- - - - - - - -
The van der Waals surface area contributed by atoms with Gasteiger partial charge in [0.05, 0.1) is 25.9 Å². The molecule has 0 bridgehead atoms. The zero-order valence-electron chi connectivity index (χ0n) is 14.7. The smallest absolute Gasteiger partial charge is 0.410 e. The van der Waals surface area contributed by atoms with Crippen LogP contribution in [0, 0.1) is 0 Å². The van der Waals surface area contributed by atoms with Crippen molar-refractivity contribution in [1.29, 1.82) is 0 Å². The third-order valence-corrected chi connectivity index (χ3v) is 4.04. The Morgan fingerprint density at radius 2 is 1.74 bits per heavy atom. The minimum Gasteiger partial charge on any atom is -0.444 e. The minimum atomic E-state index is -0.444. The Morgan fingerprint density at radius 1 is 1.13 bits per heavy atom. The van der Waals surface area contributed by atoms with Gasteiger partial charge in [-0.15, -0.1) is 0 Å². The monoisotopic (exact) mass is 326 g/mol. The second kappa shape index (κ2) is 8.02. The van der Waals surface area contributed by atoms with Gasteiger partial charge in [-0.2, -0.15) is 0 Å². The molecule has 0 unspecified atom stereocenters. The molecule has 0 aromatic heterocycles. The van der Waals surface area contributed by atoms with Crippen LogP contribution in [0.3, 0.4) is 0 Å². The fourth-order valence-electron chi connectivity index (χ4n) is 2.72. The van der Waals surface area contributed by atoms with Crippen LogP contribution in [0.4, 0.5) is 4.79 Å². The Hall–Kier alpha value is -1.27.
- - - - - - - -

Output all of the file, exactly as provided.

The van der Waals surface area contributed by atoms with Gasteiger partial charge in [0.05, 0.1) is 25.9 Å². The molecule has 0 bridgehead atoms. The zero-order valence-electron chi connectivity index (χ0n) is 14.7. The smallest absolute Gasteiger partial charge is 0.410 e. The van der Waals surface area contributed by atoms with Crippen LogP contribution in [0, 0.1) is 0 Å². The van der Waals surface area contributed by atoms with Crippen molar-refractivity contribution in [1.29, 1.82) is 0 Å². The third-order valence-corrected chi connectivity index (χ3v) is 4.04. The Morgan fingerprint density at radius 2 is 1.74 bits per heavy atom. The minimum Gasteiger partial charge on any atom is -0.444 e. The minimum atomic E-state index is -0.444. The Morgan fingerprint density at radius 1 is 1.13 bits per heavy atom. The van der Waals surface area contributed by atoms with Gasteiger partial charge in [-0.15, -0.1) is 0 Å². The monoisotopic (exact) mass is 326 g/mol. The second kappa shape index (κ2) is 8.02. The van der Waals surface area contributed by atoms with Gasteiger partial charge in [-0.2, -0.15) is 0 Å². The molecule has 0 unspecified atom stereocenters. The molecule has 0 aromatic heterocycles. The van der Waals surface area contributed by atoms with Crippen LogP contribution in [0.3, 0.4) is 0 Å². The fourth-order valence-electron chi connectivity index (χ4n) is 2.72. The van der Waals surface area contributed by atoms with Crippen LogP contribution in [0.4, 0.5) is 4.79 Å². The Hall–Kier alpha value is -1.27.